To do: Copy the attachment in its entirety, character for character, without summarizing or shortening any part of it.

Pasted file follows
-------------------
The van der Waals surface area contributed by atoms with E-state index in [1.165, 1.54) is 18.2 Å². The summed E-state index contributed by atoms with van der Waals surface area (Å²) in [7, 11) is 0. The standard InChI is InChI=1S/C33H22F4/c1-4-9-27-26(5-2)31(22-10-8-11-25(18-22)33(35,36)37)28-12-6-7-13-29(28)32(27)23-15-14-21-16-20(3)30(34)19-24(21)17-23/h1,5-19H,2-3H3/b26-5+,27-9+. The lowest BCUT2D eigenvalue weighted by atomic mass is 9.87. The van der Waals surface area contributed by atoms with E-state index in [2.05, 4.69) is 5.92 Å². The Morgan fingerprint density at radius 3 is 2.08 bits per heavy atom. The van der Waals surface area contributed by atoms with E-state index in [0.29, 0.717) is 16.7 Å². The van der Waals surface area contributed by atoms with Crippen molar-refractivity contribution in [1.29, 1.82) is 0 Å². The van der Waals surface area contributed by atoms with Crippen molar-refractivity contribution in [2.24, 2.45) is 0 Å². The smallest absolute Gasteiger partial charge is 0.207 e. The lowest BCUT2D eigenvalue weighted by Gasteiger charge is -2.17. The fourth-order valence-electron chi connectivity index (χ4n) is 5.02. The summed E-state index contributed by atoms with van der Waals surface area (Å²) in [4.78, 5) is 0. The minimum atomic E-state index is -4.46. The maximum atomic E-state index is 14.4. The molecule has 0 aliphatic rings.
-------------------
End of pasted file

The van der Waals surface area contributed by atoms with E-state index in [1.165, 1.54) is 18.2 Å². The summed E-state index contributed by atoms with van der Waals surface area (Å²) in [7, 11) is 0. The standard InChI is InChI=1S/C33H22F4/c1-4-9-27-26(5-2)31(22-10-8-11-25(18-22)33(35,36)37)28-12-6-7-13-29(28)32(27)23-15-14-21-16-20(3)30(34)19-24(21)17-23/h1,5-19H,2-3H3/b26-5+,27-9+. The lowest BCUT2D eigenvalue weighted by atomic mass is 9.87. The van der Waals surface area contributed by atoms with E-state index in [2.05, 4.69) is 5.92 Å². The Morgan fingerprint density at radius 3 is 2.08 bits per heavy atom. The van der Waals surface area contributed by atoms with E-state index in [0.29, 0.717) is 16.7 Å². The van der Waals surface area contributed by atoms with Crippen molar-refractivity contribution in [1.29, 1.82) is 0 Å². The van der Waals surface area contributed by atoms with Crippen molar-refractivity contribution in [2.24, 2.45) is 0 Å². The smallest absolute Gasteiger partial charge is 0.207 e. The lowest BCUT2D eigenvalue weighted by Gasteiger charge is -2.17. The fourth-order valence-electron chi connectivity index (χ4n) is 5.02. The summed E-state index contributed by atoms with van der Waals surface area (Å²) in [4.78, 5) is 0. The minimum atomic E-state index is -4.46. The maximum atomic E-state index is 14.4. The molecule has 0 aliphatic rings.